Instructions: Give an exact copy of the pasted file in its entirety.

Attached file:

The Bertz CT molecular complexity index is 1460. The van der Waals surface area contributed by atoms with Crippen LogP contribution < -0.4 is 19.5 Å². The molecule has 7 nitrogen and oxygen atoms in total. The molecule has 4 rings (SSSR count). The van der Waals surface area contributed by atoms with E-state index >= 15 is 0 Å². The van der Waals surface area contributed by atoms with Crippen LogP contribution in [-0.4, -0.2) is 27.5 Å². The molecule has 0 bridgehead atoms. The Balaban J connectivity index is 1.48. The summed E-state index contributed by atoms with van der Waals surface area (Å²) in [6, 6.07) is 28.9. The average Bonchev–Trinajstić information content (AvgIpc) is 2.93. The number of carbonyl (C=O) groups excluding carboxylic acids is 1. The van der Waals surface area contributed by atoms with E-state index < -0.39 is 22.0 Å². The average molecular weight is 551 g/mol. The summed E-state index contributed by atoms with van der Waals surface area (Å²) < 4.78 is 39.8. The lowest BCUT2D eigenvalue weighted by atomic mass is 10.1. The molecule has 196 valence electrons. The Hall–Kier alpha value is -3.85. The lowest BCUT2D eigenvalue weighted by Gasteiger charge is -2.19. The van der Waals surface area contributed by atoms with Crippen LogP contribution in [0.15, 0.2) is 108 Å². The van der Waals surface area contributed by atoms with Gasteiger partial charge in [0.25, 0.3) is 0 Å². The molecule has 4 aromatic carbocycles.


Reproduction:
The Bertz CT molecular complexity index is 1460. The van der Waals surface area contributed by atoms with Crippen LogP contribution < -0.4 is 19.5 Å². The molecule has 7 nitrogen and oxygen atoms in total. The molecule has 4 rings (SSSR count). The van der Waals surface area contributed by atoms with E-state index >= 15 is 0 Å². The van der Waals surface area contributed by atoms with Crippen LogP contribution in [-0.4, -0.2) is 27.5 Å². The molecule has 0 bridgehead atoms. The Balaban J connectivity index is 1.48. The summed E-state index contributed by atoms with van der Waals surface area (Å²) in [6, 6.07) is 28.9. The average Bonchev–Trinajstić information content (AvgIpc) is 2.93. The number of carbonyl (C=O) groups excluding carboxylic acids is 1. The van der Waals surface area contributed by atoms with E-state index < -0.39 is 22.0 Å². The average molecular weight is 551 g/mol. The summed E-state index contributed by atoms with van der Waals surface area (Å²) < 4.78 is 39.8. The lowest BCUT2D eigenvalue weighted by atomic mass is 10.1. The molecule has 196 valence electrons. The Hall–Kier alpha value is -3.85. The lowest BCUT2D eigenvalue weighted by Gasteiger charge is -2.19. The van der Waals surface area contributed by atoms with Crippen LogP contribution in [0.15, 0.2) is 108 Å². The van der Waals surface area contributed by atoms with Gasteiger partial charge in [0.25, 0.3) is 0 Å². The molecule has 4 aromatic carbocycles.